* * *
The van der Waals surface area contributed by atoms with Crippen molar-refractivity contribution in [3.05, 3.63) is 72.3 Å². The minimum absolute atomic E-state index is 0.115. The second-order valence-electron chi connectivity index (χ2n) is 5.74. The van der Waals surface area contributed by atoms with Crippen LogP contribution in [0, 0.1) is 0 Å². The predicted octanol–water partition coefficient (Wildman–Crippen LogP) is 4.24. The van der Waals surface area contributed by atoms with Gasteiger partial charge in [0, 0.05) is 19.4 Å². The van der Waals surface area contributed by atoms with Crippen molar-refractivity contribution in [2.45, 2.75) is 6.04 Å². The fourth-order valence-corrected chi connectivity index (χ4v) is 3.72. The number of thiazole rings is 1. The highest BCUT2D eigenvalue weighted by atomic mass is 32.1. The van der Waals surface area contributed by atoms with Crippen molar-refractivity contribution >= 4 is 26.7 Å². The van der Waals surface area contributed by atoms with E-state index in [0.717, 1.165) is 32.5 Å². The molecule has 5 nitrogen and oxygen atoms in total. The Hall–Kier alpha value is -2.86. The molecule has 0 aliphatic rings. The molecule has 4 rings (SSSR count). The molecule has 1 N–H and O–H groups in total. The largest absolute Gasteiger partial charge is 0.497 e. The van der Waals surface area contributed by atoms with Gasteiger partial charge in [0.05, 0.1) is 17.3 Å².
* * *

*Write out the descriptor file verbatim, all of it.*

The van der Waals surface area contributed by atoms with Crippen molar-refractivity contribution in [3.05, 3.63) is 72.3 Å². The minimum absolute atomic E-state index is 0.115. The second-order valence-electron chi connectivity index (χ2n) is 5.74. The van der Waals surface area contributed by atoms with Crippen LogP contribution in [0, 0.1) is 0 Å². The predicted octanol–water partition coefficient (Wildman–Crippen LogP) is 4.24. The van der Waals surface area contributed by atoms with Gasteiger partial charge in [0, 0.05) is 19.4 Å². The van der Waals surface area contributed by atoms with Crippen molar-refractivity contribution in [2.45, 2.75) is 6.04 Å². The fourth-order valence-corrected chi connectivity index (χ4v) is 3.72. The number of thiazole rings is 1. The highest BCUT2D eigenvalue weighted by atomic mass is 32.1. The van der Waals surface area contributed by atoms with Crippen molar-refractivity contribution >= 4 is 26.7 Å². The van der Waals surface area contributed by atoms with E-state index in [0.717, 1.165) is 32.5 Å². The molecule has 5 nitrogen and oxygen atoms in total. The Hall–Kier alpha value is -2.86. The molecule has 0 aliphatic rings. The molecule has 4 rings (SSSR count). The molecule has 1 N–H and O–H groups in total. The largest absolute Gasteiger partial charge is 0.497 e. The van der Waals surface area contributed by atoms with Gasteiger partial charge in [0.05, 0.1) is 17.3 Å².